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Mae Be So

[whitespace] Bill Lee
Christopher Gardner

Internet's brave new future: getting real

By Todd S. Inoue

Bill Lee is married to his job; he's got a bed in his office to prove it. That doesn't mean business is unsexy. For the past five years, Lee has helped make Supernews one of the top three bandwidth clients in the Silicon Valley. On a daily basis, 60 percent of the world's Internet traffic flows through the building it inhabits, home of the Internet hub Mae West. Now that's sexy.

Back in 1995, Lee and his Cal buddy/partner, Craig Wallace, saw the potential of Usenet newsgroups, and Supernews has become the premier Internet news supplier in North America. Its Internet connectivity includes nine T3 lines (45 MB/s per line), four OC3 lines (155 MB/s), and three OC12 lines (600 MB/s). Every day, Supernews processes more than 28 million news articles and email messages, and exports nearly a full terabyte of information to customers worldwide. (A terabyte is 1,000 gigabytes.)

There's a dorm quality to the Supernews office, located in the gold towers on Market Street at San Fernando. Collegiate creature comforts adorn the space: a pool table, some frumpy couches, a Sony Playstation, a framed picture of Beavis as Cornholio, beers in the fridge, a putting green and a basketball court on the way. The average age of the Supernews staff hovers at about 26.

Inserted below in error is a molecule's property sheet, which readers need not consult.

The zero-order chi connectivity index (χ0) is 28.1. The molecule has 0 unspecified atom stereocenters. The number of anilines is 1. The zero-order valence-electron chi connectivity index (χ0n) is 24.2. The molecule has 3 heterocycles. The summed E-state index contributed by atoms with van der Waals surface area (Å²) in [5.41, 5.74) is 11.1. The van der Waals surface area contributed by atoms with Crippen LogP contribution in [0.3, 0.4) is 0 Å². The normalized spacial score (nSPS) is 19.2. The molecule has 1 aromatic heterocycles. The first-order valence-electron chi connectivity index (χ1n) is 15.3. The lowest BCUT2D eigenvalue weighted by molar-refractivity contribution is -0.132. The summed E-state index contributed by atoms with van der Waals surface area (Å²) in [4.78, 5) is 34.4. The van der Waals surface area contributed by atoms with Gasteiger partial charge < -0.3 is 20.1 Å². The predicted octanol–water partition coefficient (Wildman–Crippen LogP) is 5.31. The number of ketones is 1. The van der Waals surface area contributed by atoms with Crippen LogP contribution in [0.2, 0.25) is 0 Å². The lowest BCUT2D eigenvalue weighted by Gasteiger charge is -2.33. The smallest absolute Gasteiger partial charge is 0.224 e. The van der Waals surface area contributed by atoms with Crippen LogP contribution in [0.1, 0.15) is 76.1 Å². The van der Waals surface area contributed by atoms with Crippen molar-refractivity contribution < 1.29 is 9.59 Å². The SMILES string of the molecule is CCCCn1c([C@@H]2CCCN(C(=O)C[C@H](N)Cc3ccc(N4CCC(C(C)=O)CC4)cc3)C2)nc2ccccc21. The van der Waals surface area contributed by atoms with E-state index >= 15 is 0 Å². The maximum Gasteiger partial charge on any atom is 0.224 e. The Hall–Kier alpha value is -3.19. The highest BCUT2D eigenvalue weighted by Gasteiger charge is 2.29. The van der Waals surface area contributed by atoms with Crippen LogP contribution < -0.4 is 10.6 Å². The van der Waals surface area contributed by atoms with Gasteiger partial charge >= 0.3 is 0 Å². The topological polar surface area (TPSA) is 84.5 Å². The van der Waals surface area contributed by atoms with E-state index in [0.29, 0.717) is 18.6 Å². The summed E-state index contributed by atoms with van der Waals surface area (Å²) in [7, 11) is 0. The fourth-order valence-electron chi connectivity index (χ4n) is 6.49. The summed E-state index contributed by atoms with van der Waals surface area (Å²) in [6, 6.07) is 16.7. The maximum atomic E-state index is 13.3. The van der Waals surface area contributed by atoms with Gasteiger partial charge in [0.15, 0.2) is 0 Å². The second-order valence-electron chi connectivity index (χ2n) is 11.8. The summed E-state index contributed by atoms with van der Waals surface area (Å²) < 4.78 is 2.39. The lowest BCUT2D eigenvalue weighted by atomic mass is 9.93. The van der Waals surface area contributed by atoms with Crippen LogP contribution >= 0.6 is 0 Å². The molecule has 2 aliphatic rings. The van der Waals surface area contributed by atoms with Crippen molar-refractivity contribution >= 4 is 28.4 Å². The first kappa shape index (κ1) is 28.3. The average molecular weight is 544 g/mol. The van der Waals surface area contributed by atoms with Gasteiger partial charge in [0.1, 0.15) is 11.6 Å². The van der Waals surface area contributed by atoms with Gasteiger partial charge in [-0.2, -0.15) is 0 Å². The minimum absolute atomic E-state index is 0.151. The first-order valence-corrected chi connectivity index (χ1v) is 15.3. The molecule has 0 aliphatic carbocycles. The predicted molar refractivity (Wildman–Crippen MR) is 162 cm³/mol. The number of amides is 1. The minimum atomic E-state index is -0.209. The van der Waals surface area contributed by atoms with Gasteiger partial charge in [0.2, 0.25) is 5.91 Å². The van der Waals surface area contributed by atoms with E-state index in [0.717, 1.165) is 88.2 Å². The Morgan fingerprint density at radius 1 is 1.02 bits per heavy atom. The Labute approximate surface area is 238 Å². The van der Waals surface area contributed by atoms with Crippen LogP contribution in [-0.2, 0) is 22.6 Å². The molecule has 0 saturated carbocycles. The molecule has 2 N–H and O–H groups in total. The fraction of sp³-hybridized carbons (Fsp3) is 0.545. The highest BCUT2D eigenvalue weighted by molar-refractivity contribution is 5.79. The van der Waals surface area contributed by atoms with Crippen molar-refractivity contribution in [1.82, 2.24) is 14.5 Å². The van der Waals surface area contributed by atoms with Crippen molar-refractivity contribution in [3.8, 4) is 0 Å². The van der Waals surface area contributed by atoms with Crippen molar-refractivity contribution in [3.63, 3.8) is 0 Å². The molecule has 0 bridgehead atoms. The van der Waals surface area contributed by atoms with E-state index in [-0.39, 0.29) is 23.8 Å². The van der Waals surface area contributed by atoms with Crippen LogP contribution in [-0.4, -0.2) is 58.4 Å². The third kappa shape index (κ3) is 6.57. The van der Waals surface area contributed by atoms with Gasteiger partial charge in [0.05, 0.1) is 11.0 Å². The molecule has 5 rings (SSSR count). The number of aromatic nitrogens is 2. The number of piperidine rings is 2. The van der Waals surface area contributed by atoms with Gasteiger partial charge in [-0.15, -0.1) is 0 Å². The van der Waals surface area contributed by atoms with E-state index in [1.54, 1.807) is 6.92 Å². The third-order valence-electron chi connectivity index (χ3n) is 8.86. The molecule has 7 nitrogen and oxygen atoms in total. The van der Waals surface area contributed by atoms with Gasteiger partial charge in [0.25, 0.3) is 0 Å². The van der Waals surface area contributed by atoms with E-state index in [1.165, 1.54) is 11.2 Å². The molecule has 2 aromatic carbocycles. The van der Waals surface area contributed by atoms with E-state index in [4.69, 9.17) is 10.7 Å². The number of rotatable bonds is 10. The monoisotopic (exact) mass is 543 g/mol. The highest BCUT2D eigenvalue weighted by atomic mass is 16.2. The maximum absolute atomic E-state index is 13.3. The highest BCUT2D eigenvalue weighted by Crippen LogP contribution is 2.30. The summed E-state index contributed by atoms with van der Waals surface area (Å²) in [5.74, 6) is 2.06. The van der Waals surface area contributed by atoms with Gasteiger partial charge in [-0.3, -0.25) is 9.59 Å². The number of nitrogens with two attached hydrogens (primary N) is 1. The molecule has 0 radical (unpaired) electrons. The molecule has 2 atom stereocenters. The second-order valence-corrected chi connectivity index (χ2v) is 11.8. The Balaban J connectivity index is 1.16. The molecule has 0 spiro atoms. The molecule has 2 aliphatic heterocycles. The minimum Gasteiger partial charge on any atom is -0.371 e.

Name: Bill Lee
Age: 27
City of Origin: San Rafael, Calif., via Pittsburgh, Pa.
How Long Here? 2 years
Hobbies and Interests: Basketball, work. "I don't get out much. It's almost always spontaneous."

Lee talks about the future of the Internet like a soothsayer. In 1998, he says, users are going to want a smarter Web surfer because the novelty of being hooked up is wearing off. "The glitz and glamour is gone," Lee says. "You can see that because Netscape's price is falling. I think people are going to want real bang for their buck. It's no longer going to be 'I've got $28 million; I'm going to throw $100,000 into the ad budget.' It's going to be 'What are we really getting from the Internet?' "

Supernews anticipates that by 1998, the company will be the largest Internet bandwidth user in the world. To accommodate, Supernews plans to make its interfaces more useful and faster.

Though Lee graduated with a business degree from UC-Berkeley and got his J.D./M.B.A. from UCLA, he gets philosophical. "Last year--1997--was the gold rush days of the Internet. Everyone was throwing their stake in the field like a lightning rod. Concepts like that are gone--1998 is going to bring smarter consumers, smarter investors, smarter venture capitalists. Everyone is going to expect more. I think everyone's going to wonder what everyone's doing on the Internet."


The New Silicon Valley:

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It's all about speed.

The next generation of movers and shakers.

Silicon Valley through the decades.


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From the January 15-21, 1998 issue of Metro.

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